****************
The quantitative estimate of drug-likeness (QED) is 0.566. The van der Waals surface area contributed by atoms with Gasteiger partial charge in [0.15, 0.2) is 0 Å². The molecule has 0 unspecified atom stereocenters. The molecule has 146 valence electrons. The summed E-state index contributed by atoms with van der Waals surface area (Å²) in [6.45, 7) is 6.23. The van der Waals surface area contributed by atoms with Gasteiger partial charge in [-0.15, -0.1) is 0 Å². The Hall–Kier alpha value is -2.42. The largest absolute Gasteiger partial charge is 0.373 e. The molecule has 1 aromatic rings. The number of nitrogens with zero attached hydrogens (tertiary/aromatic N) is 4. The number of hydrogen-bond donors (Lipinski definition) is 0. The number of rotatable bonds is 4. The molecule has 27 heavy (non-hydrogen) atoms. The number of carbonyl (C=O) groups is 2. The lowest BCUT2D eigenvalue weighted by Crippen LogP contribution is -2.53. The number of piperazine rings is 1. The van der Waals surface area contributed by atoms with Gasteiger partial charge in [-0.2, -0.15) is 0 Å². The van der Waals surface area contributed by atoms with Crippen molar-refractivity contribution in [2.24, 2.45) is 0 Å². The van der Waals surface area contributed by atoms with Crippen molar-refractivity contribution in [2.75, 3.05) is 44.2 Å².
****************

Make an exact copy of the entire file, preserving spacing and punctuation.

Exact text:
The quantitative estimate of drug-likeness (QED) is 0.566. The van der Waals surface area contributed by atoms with Gasteiger partial charge in [0.15, 0.2) is 0 Å². The molecule has 0 unspecified atom stereocenters. The molecule has 146 valence electrons. The summed E-state index contributed by atoms with van der Waals surface area (Å²) in [6.45, 7) is 6.23. The van der Waals surface area contributed by atoms with Gasteiger partial charge in [-0.15, -0.1) is 0 Å². The Hall–Kier alpha value is -2.42. The largest absolute Gasteiger partial charge is 0.373 e. The molecule has 1 aromatic rings. The number of nitrogens with zero attached hydrogens (tertiary/aromatic N) is 4. The number of hydrogen-bond donors (Lipinski definition) is 0. The number of rotatable bonds is 4. The molecule has 27 heavy (non-hydrogen) atoms. The number of carbonyl (C=O) groups is 2. The lowest BCUT2D eigenvalue weighted by Crippen LogP contribution is -2.53. The number of piperazine rings is 1. The van der Waals surface area contributed by atoms with Gasteiger partial charge in [-0.2, -0.15) is 0 Å². The van der Waals surface area contributed by atoms with Crippen molar-refractivity contribution in [2.24, 2.45) is 0 Å². The van der Waals surface area contributed by atoms with Crippen molar-refractivity contribution in [2.75, 3.05) is 44.2 Å².